ARLINGTON -- Chesapeake Energy's second attempt to get a permit for a gas well near Cowboys Stadium was successful Tuesday night.
After a public hearing, the City Council voted 8-1 to approve a permit for the Bobcat 1H well at the so-called Truman site, four undeveloped acres at 310 N. Collins St. The site is north of Division Street about a half-mile southwest of the stadium.
Although the company's request for its first well permit remains tabled, the council approved the permit for the second well as long as Chesapeake agreed to coordinate heavy truck traffic around major events at both Cowboys Stadium and Rangers Ballpark in Arlington.
At-large council member Gene Patrick said that the possibility of adding truck traffic on Collins Street has never concerned him and that he is confident in the city's ability to manage traffic.
"I would have approved this thing last fall," Patrick said. "This is not going to be a problem."
Dozens of residents showed up to support the permit, saying they deserved to profit from their mineral rights.
"Who does the city really care about? Do they care about the stadium? Do they care about the Cowboys?" resident Jack Malone said. "What about the landowners that need this money? We are living in hard economic times. Every dollar counts."
But numerous residents spoke in opposition.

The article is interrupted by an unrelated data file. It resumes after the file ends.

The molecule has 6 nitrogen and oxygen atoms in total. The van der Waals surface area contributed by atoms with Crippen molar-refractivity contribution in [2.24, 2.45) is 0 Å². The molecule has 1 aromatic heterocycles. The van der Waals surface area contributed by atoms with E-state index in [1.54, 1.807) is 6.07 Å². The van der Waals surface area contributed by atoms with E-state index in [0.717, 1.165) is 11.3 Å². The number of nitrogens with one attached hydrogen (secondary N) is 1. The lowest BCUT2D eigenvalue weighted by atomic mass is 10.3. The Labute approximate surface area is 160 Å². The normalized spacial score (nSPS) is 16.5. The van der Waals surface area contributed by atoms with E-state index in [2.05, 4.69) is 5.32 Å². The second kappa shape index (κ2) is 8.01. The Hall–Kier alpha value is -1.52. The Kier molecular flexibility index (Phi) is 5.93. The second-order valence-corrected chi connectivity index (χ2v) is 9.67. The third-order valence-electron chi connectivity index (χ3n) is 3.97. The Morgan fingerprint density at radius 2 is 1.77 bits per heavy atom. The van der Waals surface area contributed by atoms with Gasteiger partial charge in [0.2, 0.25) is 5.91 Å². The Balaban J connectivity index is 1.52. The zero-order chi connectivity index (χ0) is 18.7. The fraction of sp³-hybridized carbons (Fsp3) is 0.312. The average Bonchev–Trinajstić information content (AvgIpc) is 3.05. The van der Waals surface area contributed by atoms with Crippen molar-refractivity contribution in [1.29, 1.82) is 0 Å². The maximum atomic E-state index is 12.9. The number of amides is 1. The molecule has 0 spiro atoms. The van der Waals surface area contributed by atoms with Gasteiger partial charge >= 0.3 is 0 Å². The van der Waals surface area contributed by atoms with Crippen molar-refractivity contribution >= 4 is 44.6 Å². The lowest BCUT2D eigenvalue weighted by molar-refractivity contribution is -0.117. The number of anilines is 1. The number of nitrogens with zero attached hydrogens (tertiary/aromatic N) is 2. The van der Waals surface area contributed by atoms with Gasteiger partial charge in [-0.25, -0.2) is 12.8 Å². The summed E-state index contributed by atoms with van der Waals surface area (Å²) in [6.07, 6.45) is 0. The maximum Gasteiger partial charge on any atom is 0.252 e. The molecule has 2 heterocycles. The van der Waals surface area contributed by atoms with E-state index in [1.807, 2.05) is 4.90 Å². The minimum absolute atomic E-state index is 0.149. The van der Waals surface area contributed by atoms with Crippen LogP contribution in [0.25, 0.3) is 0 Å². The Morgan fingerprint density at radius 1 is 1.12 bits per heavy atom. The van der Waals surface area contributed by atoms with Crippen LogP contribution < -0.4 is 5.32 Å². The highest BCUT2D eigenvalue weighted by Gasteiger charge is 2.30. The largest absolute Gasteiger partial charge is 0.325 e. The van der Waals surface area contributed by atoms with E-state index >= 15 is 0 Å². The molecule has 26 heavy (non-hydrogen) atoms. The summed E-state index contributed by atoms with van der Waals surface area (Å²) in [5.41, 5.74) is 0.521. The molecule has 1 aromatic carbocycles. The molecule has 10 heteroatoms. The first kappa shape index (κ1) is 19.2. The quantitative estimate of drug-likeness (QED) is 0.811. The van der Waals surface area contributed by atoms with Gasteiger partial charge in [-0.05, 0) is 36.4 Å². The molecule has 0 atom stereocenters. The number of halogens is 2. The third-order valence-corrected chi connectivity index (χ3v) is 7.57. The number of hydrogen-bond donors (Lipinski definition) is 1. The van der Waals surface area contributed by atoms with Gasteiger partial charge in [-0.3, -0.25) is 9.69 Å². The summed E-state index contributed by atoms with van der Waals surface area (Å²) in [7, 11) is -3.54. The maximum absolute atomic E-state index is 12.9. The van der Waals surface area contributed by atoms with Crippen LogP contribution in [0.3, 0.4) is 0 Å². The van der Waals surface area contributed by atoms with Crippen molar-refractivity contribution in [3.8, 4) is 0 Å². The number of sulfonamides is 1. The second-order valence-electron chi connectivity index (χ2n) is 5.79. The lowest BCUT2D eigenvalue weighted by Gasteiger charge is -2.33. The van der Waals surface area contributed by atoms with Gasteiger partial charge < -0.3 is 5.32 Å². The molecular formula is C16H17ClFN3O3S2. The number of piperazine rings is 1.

"Natural gas isn't as safe as some people think it is," Harriett Irby said. "Does polluted air have a cost? You bet it does."
Councilwoman Lana Wolff cast the lone no vote.
When the council approved Chesapeake's permit for the Truman site in June, it stipulated in writing that the driller's heavy trucks must use Collins Street, not residential streets.
But in early March, council members instructed Chesapeake to go back to the Planning and Zoning Commission to amend the permit application to delete the designated truck route.
City traffic engineers have also expressed concerns about the heavy trucks making left-hand turns across multiple lanes of Collins Street.
Up to 12 wells are planned for the Truman site, which would access minerals for about 1,200 property owners, Chesapeake representative Tony Rutigliano said Tuesday. Mount Olive Baptist Church is one of the largest beneficiaries, and the city leased mineral rights for about 50 acres, including the water tower and some rights of way.
This report includes material from the Star-Telegram archives.
Susan Schrock, 817-390-7639